We report on multi-wavelength ultraviolet (UV) high-resolution observations taken with the IRIS satellite during the emergence phase of an emerging flux region embedded in the unipolar plage of active region NOAA 12529. These data are complemented by measurements taken with the spectropolarimeter aboard the Hinode satellite and by observations from SDO.
In the photosphere, we observe the appearance of opposite emerging polarities, separating from each other, and cancellation with a pre-existing flux concentration of the plage.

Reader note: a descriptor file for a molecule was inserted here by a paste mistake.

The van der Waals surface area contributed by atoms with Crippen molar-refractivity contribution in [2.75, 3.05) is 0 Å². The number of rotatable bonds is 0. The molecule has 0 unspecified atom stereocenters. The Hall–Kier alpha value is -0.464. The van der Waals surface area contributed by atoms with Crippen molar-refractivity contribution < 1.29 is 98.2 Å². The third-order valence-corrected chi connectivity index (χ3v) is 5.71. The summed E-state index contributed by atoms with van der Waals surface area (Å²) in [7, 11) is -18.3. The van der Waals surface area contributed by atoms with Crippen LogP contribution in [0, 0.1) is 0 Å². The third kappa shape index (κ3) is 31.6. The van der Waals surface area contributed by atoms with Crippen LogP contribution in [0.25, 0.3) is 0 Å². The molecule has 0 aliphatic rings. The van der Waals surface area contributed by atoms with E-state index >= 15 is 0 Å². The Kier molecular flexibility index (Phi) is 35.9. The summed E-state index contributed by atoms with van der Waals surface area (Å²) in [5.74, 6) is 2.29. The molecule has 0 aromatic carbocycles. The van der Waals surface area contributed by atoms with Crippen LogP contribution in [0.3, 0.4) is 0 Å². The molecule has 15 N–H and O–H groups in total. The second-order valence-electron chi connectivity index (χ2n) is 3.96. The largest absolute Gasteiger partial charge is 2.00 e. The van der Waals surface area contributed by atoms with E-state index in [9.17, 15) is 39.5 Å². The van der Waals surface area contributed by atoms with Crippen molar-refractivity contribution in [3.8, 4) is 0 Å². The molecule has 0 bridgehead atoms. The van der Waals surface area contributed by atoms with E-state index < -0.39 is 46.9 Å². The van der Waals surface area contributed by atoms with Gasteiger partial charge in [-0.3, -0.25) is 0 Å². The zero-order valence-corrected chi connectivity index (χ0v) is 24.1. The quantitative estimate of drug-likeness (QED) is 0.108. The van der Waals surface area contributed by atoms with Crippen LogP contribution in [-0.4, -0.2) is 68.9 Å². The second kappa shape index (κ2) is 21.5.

In the upper atmospheric layers, recurrent brightenings resembling UV bursts, with counterparts in all UV/EUV filtergrams, are identified in the EFR site. In addition, plasma ejections are observed at chromospheric level. Most important, we unravel a signature of plasma heated up to 1 MK detecting Fe XII emission in the core of the brightening sites.
Comparing these findings with previous observations and numerical models, we suggest evidence of several long-lasting, small-scale magnetic reconnection episodes between the new bipolar EFR and the ambient field.